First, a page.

Northern China was smothered in smog for the forth time this season as China’s rapid industrialisation continues to wreck havoc. Flights were grounded as visibility fell to around 200 meters across Beijing.
The U.S. Embassy in Beijing recorded an hourly peak level of PM2.5 (microscopic particles that penetrate into the lungs) at 526 micrograms per cubic metre. This is technically qualified as "beyond index," and is more than 20 times higher than the World Health Organization’s listed safety levels for a 24-hour period. This comes after the PM2.5 level peaked at 993 micrograms per cubic meter, almost 40 times the World Health Organization's recommended safe limit. In response to the situation, Beijing's administration has ordered 103 heavily polluting factories to cease production and told government departments and state-owned enterprises to eliminate a third of their car usage. The measures were in place until January 31st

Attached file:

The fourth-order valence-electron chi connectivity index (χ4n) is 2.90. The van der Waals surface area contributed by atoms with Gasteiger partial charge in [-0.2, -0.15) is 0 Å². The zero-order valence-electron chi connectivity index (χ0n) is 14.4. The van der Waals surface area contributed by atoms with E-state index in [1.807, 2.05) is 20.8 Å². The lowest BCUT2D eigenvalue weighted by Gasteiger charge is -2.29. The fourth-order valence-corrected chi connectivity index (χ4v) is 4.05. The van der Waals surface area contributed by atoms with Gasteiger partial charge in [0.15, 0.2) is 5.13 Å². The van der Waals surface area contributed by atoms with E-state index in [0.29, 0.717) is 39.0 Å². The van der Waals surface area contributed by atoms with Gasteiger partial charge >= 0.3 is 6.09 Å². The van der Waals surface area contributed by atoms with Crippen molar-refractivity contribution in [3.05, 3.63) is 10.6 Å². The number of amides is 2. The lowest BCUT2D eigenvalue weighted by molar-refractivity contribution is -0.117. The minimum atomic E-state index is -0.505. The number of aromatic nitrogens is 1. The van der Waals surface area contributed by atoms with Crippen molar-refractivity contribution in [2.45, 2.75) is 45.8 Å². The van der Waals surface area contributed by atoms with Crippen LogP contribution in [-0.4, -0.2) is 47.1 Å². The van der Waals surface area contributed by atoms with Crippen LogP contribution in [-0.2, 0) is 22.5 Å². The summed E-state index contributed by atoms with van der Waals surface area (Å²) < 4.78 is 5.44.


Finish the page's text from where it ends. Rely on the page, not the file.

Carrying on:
The official Chinese PM2.5 readings were noticeably lower than the Americans with the Beijing estimate being as low as 433 micrograms per cubic metre on January 29th. The government have stated that due to a lack of wind over Beijing it is unlikely for the smog to dissipate quickly and the city government have advised residents to remain indoors whenever possible. The current situation seems to have been building for some time considering that over the last month the Jiangong Hospital has seen a 30 per cent spike in cases involving respiratory problems. Emergency Department chief Cui Qifeng explained: "People tend to catch colds or suffer from lung infections during the days with heavily polluted air."
Air pollution is a major problem in Beijing with celebrity bloggers - including real estate tycoon Pan Shiyi and reform-minded investor Xue Manzi, (who have a combined 24 million followers on China's microblogging sites) calling for legislation against pollution. The new mayor Wang Anshan has heavy expectations on his shoulders in regards to finding a solution to the problem. However considering China’s reliance on Coal usage and the massive increase in both state and privately owned cars it is questionable as to the degree which he will be able to have any effect.